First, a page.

The “One Health” approach is perfectly suited to tackling the COVID-19 pandemic, the most serious public health crisis in recent history, Cornell researchers said during the university’s COVID-19 Summit, a virtual event held Nov. 4-5.
After learning the theory and methodology behind public opinion polls, undergraduates in “Taking America’s Pulse” surveyed a nationally representative sample of more than 1,100 Americans on a wide range of topics.
Cornell social scientists were part of a team that won the National Excellence in Multistate Research Award from the Association of Public and Land-Grant Universities and the United States Department of Agriculture.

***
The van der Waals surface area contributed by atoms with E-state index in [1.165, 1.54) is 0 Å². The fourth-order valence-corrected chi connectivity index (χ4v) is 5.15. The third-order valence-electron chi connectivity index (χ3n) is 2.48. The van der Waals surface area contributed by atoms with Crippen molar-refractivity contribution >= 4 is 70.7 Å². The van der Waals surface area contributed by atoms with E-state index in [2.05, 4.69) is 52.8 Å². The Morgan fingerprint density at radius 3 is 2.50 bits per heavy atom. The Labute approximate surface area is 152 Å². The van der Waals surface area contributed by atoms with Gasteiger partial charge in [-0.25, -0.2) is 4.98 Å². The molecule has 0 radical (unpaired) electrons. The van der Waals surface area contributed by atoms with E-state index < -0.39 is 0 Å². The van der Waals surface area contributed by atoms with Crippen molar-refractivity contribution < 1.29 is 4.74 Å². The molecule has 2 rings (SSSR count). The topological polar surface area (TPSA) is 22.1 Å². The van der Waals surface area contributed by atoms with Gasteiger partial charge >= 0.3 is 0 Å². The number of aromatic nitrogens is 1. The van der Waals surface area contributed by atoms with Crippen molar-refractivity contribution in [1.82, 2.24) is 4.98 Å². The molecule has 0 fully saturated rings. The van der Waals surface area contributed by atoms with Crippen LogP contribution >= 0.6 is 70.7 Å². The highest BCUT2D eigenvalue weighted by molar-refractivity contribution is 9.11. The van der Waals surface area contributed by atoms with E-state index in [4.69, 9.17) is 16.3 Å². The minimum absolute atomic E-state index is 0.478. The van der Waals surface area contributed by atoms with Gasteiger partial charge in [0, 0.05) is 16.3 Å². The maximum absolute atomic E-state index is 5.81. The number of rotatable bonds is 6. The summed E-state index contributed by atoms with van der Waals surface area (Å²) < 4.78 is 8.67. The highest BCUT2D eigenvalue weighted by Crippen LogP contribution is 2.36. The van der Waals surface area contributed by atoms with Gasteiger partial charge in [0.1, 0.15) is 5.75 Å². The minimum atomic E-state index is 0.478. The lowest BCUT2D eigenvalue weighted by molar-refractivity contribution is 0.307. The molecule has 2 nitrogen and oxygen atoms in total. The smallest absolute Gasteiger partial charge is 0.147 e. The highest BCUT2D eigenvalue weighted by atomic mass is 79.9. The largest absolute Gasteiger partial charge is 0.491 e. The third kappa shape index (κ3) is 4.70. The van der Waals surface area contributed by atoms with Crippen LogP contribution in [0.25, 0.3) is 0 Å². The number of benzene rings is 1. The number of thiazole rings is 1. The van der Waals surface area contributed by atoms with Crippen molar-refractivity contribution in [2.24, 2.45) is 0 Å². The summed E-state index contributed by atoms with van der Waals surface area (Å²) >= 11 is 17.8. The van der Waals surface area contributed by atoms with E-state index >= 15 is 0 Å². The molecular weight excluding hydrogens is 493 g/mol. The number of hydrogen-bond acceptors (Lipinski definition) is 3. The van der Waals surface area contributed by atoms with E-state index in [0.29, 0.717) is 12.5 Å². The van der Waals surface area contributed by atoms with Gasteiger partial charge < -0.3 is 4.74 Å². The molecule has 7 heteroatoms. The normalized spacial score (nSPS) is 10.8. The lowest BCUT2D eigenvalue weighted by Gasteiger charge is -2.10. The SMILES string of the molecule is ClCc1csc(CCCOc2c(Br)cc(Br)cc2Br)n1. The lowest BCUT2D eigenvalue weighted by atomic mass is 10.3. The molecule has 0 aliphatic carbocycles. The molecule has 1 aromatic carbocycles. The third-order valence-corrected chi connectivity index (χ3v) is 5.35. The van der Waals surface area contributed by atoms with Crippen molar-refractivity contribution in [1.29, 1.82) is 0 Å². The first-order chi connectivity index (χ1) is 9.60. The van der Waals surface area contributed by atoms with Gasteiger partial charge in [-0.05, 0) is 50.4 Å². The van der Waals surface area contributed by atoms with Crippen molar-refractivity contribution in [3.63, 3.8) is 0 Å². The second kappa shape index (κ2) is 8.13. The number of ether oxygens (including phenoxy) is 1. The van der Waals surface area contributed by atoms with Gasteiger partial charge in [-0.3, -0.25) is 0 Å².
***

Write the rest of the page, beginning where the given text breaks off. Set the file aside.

Marketing strategies that boost feelings of psychological ownership can increase people's willingness to clean up trash, donate money and volunteer at public parks, according to research co-authored by Suzanne Shu, professor of marketing.
In surveys of nearly 2,000 American adults, barely half said they would be willing to take a hypothetical vaccine with an efficacy, or effectiveness, of 50% – the U.S. Food and Drug Administration’s minimum threshold for a COVID-19 vaccine.
Rather than making people less political, religion shapes people’s political ideas, suppressing important group differences and progressive political positions, according to sociologist Landon Schnabel.